[svlug] Configuring Server - SSH Trouble + Security Considerations

Rick Moen rick at linuxmafia.com
Mon Oct 23 14:57:20 PDT 2006


Quoting Lord Sauron (lordsauronthegreat at gmail.com):

> Yah, I should have looked at wikipedia first.

On a good day, I like Wikipedia.  On bad days, you run across entries
like this:  http://en.wikipedia.org/wiki/Epimenides_paradox   (Feh!)

> Apache (beta portions of sites protected by username/password)
> MySQL (listening to localhost ONLY)

Please note that MySQL may still be open to network-based attack via Web
apps.  That is, Prof. Moriarty send devilishly clever malformed URLs
that get through swiss-cheese PHP-app input validation routines and 
execute dangerous SQL queries.  These are called SQL-injection attacks.

> PHP

Well, the real question is:  PHP configured how?  PHP used with what
apps?  "PHP" on http://linuxmafia.com/kb/Security has some thoughts on
that.   And, to add to that:

o  Many distros default to installing a php.ini that's explicitly
   intended for development-use only.  Some of those prototype php.ini
   files have prominent comment lines saying "For Ghu's sake, don't
   even _think_ of deploying this on public networks.  It's not safe."
   But that doesn't do a lot of good if you, the admin, blithely 
   go with the default and never look at the config files.

o  Terrible, unsafe coding habits became so ingrained in the PHP 
   community for such a long time that many developed PHP Web apps 
   are themselves Typhoid Marys of security problems.  Read the 
   development history of some of the bigger ones, attentively, and it 
   comes accross like this: 
     Feb. 3:  Oops!  Input validation bug.  Upgrade to 3.51b.
     Feb. 21:  Oops!  Another input validation bug.  3.51c.
     Mar. 18:  Dammit, real input validation this time for sure!
   It gets pretty ignominious, after a while.  I mean, c'mon, guys,
   even Perl eventually got serious and started using "taint" mode.

o  Accordingly, don't be surprised if some/many developed PHP Web apps
   break after you tighten PHP security.


> CVS

   Unless you're running pserver, this isn't a separate risk; access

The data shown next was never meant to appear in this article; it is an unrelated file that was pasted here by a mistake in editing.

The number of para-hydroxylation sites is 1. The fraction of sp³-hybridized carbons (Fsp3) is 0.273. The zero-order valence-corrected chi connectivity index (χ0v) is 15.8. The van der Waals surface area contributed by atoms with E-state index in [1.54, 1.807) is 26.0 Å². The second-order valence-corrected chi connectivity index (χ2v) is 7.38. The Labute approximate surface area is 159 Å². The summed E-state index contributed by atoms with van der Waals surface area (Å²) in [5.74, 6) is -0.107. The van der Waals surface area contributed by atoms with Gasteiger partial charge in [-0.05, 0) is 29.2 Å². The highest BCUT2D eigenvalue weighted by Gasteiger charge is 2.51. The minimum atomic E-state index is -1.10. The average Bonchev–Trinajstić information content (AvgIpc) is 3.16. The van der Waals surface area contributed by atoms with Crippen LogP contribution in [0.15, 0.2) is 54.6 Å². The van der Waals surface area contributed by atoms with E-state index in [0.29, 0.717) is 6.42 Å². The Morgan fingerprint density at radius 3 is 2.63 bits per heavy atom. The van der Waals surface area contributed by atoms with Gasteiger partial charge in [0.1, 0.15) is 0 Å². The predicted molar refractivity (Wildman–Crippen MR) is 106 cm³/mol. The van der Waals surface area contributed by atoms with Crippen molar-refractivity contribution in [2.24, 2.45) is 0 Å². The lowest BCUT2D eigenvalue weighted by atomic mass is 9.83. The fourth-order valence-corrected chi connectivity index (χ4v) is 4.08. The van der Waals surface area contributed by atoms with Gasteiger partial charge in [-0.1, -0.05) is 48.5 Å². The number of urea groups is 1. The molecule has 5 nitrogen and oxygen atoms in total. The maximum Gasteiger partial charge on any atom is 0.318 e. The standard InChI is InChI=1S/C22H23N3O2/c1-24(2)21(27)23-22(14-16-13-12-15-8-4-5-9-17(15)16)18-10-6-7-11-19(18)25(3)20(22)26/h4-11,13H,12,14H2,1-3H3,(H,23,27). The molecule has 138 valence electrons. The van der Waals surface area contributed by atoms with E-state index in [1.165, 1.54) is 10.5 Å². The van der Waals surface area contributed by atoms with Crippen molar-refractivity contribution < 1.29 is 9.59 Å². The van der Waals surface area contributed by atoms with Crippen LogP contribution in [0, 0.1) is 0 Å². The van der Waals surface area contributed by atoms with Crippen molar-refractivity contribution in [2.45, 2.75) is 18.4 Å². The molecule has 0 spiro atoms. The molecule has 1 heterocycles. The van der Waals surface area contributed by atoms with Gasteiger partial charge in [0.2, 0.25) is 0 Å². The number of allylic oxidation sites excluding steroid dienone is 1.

is either local or ssh-mediated.

> NO FTP (all site-uploads and stuff handled over CVS)

I have a stubborn liking for ftp daemons -- appropriately selected and
used for anonymous-only service.  I do that with vs-ftpd, myself.
See: "FTP Daemons" and "FTP Justification" on
http://linuxmafia.com/kb/Network_Other/

> SSH (trying to find a way to restrict it to my machines only, so if
> you're not my laptop or desktop, it should just categorically deny
> you.)

A lot of people do that; I don't.  I simply don't think the "Eek!  OMG,
I've been portscanned.  Eek!  OMG, someone's dictionary-attacking my 
sshd" stuff is even significant at all (given precautions to keep local
users from doing dumb things with password-selection).

If you want something to worry about, here:
"Break-in without Remote Exploit" on http://linuxmafia.com/kb/Security 
(Any resemblance to screw-ups involving shells.sourceforge.net and VA
$WHATEVER is strictly intentional^Wcoincidental.)

> My home network has some networked printers, tons of windows machines,
> and other insecure things that would be very easily hacked.

Sure, good point.

> I have nmap on my laptop.  I've basically tried installing everything
> networking on it so I can plug in and diagnose any network (or rape
> it, if I want to, but I'm horrible at that...)  Any other good network
> apps I should know about?

Off the top of my head, gee, dunno.  Nessus?  Tiger?  Maybe you should
start out with just one or two basic tools and learn to use those
_well_.  (Beware the Gadget Freak Side, Luke.)

> So know what ports are open, what services use them, and how those
> services are configured.  Using Gentoo's rc-update tool, I have a
> pretty good idea of what's starting and when, though there could be
> other daemonized things that I'm not seeing.

Again, don't _just_ study the host from within itself.  Study it from
the outside using nmap.  For one thing, that's what the bad guys would
do.  Sort of like this:  "Attacking Linux" on
http://linuxmafia.com/kb/Security






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